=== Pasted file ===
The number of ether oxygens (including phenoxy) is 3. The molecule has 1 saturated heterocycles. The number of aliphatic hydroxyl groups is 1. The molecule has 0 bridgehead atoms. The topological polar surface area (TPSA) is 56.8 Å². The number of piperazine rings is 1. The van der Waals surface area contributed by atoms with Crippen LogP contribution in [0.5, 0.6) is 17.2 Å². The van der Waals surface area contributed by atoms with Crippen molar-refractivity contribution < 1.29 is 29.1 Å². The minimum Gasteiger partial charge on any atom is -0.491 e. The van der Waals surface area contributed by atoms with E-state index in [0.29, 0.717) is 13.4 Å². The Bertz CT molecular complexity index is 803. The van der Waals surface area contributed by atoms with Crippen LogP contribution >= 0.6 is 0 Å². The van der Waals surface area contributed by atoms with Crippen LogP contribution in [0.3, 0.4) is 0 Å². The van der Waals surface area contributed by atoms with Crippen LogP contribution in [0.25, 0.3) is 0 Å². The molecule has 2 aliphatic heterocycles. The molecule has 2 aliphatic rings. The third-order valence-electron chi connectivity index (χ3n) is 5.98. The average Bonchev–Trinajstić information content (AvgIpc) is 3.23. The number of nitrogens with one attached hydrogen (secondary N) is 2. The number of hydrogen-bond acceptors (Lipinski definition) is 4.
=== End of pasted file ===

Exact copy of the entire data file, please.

The number of ether oxygens (including phenoxy) is 3. The molecule has 1 saturated heterocycles. The number of aliphatic hydroxyl groups is 1. The molecule has 0 bridgehead atoms. The topological polar surface area (TPSA) is 56.8 Å². The number of piperazine rings is 1. The van der Waals surface area contributed by atoms with Crippen LogP contribution in [0.5, 0.6) is 17.2 Å². The van der Waals surface area contributed by atoms with Crippen molar-refractivity contribution < 1.29 is 29.1 Å². The minimum Gasteiger partial charge on any atom is -0.491 e. The van der Waals surface area contributed by atoms with E-state index in [0.29, 0.717) is 13.4 Å². The Bertz CT molecular complexity index is 803. The van der Waals surface area contributed by atoms with Crippen LogP contribution >= 0.6 is 0 Å². The van der Waals surface area contributed by atoms with Crippen LogP contribution in [0.3, 0.4) is 0 Å². The van der Waals surface area contributed by atoms with Crippen LogP contribution in [0.25, 0.3) is 0 Å². The molecule has 2 aliphatic heterocycles. The molecule has 2 aliphatic rings. The third-order valence-electron chi connectivity index (χ3n) is 5.98. The average Bonchev–Trinajstić information content (AvgIpc) is 3.23. The number of nitrogens with one attached hydrogen (secondary N) is 2. The number of hydrogen-bond acceptors (Lipinski definition) is 4.